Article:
The Expert will be specific knowledgeable people at the Department of Transport, Arrive Alive Communications, the Road Traffic Management Corporation or others who might have the expertise to answer the question.
Yes that is correct. The provisions are part of the National road traffic legislation. The buses are supposed to go through a 6 monthly roadworthy test.
Moving off from the Stop signs
Neither vehicle has priority over the other in terms of who may move off first. It is not a 3-way or 4-way Stop. The normal rules for a Stop sign apply: Move off only when it is safe to do so.
Moving off and turning right
The rules for turning right at an intersection apply. The vehicle that is intending to turn right must give way to any approaching traffic that is close enough to represent a potential hazard. In other words, both vehicles can move off independently from their respective Stop signs, but the one that is turning must give way to the the approaching (non-turning) vehicle unless it is so far away that it is nevertheless safe to execute the turn. If there is a crash, the turning vehicle's driver could be liable for unsafely turning across the path of oncoming traffic.
Regulation 214 of the National Road Traffic Act 93/1996 requires that new motor cars first registered after 1 July 2006 must carry one warning triangle.
We often get asked this question, probably because we all know that a vehicle speeds up without any intervention from the driver when driving downhill. In fact, it is only by intervention on the part of the driver that a vehicle will maintain its speed whilst proceeding downhill.
Whilst it may not be regarded as being ethical by reasonable people for traffic authorities to trap vehicles proceeding downhill, the problem is that it is indeed 100% legal. In fact, most speed traps are set on downhill stretches of road.
The simple argument is that the speed limit remains the same whether you are proceeding uphill, downhill or on a flat surface and this wins hands down every time.
Since you are in the Cape Province, I thought I would also take the opportunity to inform you that the requirement for a fine to be issued (not necessarily received) within 30 days of the alleged offence does apply under the Criminal Procedures Act, however from 1 July, Cape Town will be subject to the provisions of the AARTO Act and under this Act, the period allowed for posting the infringement notice to you is extended to 40 days. Thereafter, if you do not collect the registered article from the post office within 10 days, it will be deemed to have been delivered after the 10 days have elapsed.
The back seat was actually 1 Jan 1997. The front seat was from 1 Jan 1977 as far as I know, front seats were fitted with seat belts since 1965.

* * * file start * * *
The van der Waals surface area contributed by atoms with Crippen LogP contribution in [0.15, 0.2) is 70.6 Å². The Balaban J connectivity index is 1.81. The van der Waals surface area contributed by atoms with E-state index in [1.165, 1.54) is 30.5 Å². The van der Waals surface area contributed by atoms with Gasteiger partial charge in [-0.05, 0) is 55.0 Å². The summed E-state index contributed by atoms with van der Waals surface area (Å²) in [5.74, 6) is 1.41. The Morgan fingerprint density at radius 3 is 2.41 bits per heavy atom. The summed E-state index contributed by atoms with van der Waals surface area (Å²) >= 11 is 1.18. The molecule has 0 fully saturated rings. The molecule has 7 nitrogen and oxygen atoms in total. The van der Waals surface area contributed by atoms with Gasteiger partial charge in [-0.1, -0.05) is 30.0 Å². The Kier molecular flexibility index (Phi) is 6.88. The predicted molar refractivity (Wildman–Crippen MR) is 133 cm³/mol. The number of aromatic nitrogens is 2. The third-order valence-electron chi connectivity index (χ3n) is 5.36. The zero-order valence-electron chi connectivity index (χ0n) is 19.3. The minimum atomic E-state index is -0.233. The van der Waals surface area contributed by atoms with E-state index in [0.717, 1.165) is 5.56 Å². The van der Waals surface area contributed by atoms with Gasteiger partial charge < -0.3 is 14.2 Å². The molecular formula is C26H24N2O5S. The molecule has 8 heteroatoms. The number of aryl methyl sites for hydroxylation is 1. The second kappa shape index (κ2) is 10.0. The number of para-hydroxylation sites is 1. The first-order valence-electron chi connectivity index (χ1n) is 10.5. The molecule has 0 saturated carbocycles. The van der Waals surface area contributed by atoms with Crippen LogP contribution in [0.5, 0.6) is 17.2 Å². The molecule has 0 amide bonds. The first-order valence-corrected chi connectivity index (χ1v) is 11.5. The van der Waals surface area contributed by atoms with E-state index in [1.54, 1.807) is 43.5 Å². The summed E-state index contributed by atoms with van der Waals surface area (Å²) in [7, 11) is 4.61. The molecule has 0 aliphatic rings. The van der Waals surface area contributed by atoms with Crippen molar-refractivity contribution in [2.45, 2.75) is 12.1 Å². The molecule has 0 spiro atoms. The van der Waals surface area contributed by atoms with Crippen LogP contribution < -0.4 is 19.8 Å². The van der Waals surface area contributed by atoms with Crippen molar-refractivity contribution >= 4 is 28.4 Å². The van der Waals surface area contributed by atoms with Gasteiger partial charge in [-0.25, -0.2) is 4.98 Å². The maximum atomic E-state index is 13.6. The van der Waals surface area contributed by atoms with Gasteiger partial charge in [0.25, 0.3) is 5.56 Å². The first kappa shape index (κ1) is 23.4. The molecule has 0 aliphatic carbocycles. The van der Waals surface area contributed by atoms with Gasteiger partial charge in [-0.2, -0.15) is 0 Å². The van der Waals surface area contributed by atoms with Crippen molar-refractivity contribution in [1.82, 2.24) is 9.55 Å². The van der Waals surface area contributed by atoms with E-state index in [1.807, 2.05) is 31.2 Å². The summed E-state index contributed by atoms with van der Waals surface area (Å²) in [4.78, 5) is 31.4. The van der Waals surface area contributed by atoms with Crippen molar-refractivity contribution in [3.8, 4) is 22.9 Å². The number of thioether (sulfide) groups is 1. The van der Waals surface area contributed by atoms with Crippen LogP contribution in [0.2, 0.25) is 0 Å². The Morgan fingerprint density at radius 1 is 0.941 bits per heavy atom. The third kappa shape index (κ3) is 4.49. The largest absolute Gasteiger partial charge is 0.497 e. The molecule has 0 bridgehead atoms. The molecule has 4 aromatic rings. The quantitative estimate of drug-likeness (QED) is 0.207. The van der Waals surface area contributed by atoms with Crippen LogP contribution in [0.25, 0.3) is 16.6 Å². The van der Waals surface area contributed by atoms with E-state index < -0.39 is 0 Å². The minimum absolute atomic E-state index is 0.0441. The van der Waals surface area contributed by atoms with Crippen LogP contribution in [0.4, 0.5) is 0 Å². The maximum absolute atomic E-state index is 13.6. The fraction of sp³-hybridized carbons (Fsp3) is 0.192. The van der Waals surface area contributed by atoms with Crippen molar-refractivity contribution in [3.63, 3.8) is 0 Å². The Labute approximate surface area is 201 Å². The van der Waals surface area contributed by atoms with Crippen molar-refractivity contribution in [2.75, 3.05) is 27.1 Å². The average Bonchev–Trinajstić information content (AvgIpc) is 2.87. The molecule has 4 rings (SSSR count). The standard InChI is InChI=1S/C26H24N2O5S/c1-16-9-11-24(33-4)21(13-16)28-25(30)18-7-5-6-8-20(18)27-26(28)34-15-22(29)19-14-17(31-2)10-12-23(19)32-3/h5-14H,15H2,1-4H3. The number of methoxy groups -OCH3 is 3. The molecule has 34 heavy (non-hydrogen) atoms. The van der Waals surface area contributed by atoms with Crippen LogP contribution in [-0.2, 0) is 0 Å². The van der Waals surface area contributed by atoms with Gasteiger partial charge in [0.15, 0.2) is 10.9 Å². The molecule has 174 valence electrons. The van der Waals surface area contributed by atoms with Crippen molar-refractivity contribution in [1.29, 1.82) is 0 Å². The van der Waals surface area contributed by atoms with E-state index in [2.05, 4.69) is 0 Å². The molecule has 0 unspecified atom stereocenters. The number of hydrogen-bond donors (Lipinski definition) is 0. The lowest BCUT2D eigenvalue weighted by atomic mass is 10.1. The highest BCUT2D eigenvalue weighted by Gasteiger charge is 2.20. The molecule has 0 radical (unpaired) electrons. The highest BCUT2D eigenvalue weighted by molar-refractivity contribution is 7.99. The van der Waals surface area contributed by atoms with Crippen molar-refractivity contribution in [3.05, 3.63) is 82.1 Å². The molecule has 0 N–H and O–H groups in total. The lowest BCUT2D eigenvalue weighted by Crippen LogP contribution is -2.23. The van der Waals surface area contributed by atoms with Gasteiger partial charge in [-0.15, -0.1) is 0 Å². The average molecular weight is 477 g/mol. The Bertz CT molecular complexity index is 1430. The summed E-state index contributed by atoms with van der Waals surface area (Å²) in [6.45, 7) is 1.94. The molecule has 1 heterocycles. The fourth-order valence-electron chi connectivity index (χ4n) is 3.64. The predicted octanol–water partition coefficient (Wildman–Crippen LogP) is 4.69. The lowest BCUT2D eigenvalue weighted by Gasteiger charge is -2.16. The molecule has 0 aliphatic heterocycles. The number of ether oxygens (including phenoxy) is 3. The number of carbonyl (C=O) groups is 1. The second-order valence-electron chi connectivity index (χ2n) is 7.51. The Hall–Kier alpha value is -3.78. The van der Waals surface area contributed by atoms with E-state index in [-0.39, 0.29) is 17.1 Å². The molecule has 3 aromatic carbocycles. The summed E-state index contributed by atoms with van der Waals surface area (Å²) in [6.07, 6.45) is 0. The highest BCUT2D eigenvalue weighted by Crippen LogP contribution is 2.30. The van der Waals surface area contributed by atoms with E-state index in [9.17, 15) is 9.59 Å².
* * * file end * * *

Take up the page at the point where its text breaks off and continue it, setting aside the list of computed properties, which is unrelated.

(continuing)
The DoT can do such a law – but the likelihood is minimal as there are many problems with that. The problem of trucks in the middle lane as noted is due to the splits in the highways and trucks need to choose direction changes well in advance – are not allowed in by light motor vehicles so move early.
Trucks also need to meet deadlines and thus overtake the very slow vehicles – but the aggravation caused is worrying. The behaviour of other motorists is aptly summed up by the comment from the author. The slow vehicles do not kill vehicles – it’s the attitude of the light vehicles around them.
I cannot find anything that would make this illegal.If the rear wheel of the motorcycle is going to be on a public road,they must ensure that it is licensed.
The Road Traffic Act, Act 29 of 1989 – Section 11 (Powers and duties of traffic officer) paragraph (d)
The Act empowers the officer to order the vehicle (……. to proceed to a massmeter or mass measuring device ……)
The procedure would be: stop the vehicle and if in doubt order the vehicle to a weighbridge or escort the vehicle to a weighbridge. The actual method implemented would be decided upon by the authority concerned.
The law states that if there is no safety belt fitted to the rear seats then the wearing of seat belt is not required however if the front seat is unoccupied then the child must be seated in the front where there is a safety belt.
• A licenced learner driver may have passengers in the vehicle provided they do not pay a fare, AND
• S/he must be accompanied in the vehicle by a driver who holds a valid driving licence for the same class of vehicle being driven, AND
• That licenced driver must sit in the front seat, next to the learner driver.
• And ... while on the subject ... a licenced learner driver is allowed to drive on freeways too.